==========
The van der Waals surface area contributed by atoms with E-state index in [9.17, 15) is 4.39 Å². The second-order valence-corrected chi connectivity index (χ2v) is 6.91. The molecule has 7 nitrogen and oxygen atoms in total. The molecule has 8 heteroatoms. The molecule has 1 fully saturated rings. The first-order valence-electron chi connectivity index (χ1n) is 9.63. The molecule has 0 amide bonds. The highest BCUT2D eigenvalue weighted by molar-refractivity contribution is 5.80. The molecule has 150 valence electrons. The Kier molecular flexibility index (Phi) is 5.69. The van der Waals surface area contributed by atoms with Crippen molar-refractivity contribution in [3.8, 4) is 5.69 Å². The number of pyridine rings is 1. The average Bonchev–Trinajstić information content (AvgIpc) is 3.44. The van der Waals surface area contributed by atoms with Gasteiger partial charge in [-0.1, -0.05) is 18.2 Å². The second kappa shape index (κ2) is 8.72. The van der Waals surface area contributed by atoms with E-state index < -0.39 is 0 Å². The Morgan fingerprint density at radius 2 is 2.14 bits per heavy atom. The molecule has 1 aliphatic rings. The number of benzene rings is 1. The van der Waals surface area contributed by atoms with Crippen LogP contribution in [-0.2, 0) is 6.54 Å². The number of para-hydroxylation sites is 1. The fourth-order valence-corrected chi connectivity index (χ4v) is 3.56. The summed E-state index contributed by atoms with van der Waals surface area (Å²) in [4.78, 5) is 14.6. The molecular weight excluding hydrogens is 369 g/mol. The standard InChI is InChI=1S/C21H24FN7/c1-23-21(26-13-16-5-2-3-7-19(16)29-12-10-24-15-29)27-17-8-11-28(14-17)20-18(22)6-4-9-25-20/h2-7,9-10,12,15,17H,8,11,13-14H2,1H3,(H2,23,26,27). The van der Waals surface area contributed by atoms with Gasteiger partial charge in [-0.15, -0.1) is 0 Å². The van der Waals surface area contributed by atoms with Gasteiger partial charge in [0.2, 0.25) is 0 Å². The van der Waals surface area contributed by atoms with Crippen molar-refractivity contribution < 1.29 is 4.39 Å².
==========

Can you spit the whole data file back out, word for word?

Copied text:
The van der Waals surface area contributed by atoms with E-state index in [9.17, 15) is 4.39 Å². The second-order valence-corrected chi connectivity index (χ2v) is 6.91. The molecule has 7 nitrogen and oxygen atoms in total. The molecule has 8 heteroatoms. The molecule has 1 fully saturated rings. The first-order valence-electron chi connectivity index (χ1n) is 9.63. The molecule has 0 amide bonds. The highest BCUT2D eigenvalue weighted by molar-refractivity contribution is 5.80. The molecule has 150 valence electrons. The Kier molecular flexibility index (Phi) is 5.69. The van der Waals surface area contributed by atoms with Crippen molar-refractivity contribution in [3.8, 4) is 5.69 Å². The number of pyridine rings is 1. The average Bonchev–Trinajstić information content (AvgIpc) is 3.44. The van der Waals surface area contributed by atoms with Gasteiger partial charge in [-0.1, -0.05) is 18.2 Å². The second kappa shape index (κ2) is 8.72. The van der Waals surface area contributed by atoms with E-state index < -0.39 is 0 Å². The Morgan fingerprint density at radius 2 is 2.14 bits per heavy atom. The molecule has 1 aliphatic rings. The number of benzene rings is 1. The van der Waals surface area contributed by atoms with Crippen LogP contribution in [-0.2, 0) is 6.54 Å². The number of para-hydroxylation sites is 1. The fourth-order valence-corrected chi connectivity index (χ4v) is 3.56. The summed E-state index contributed by atoms with van der Waals surface area (Å²) in [4.78, 5) is 14.6. The molecular weight excluding hydrogens is 369 g/mol. The standard InChI is InChI=1S/C21H24FN7/c1-23-21(26-13-16-5-2-3-7-19(16)29-12-10-24-15-29)27-17-8-11-28(14-17)20-18(22)6-4-9-25-20/h2-7,9-10,12,15,17H,8,11,13-14H2,1H3,(H2,23,26,27). The van der Waals surface area contributed by atoms with Gasteiger partial charge in [-0.15, -0.1) is 0 Å². The van der Waals surface area contributed by atoms with Gasteiger partial charge in [0.2, 0.25) is 0 Å². The van der Waals surface area contributed by atoms with Crippen molar-refractivity contribution < 1.29 is 4.39 Å².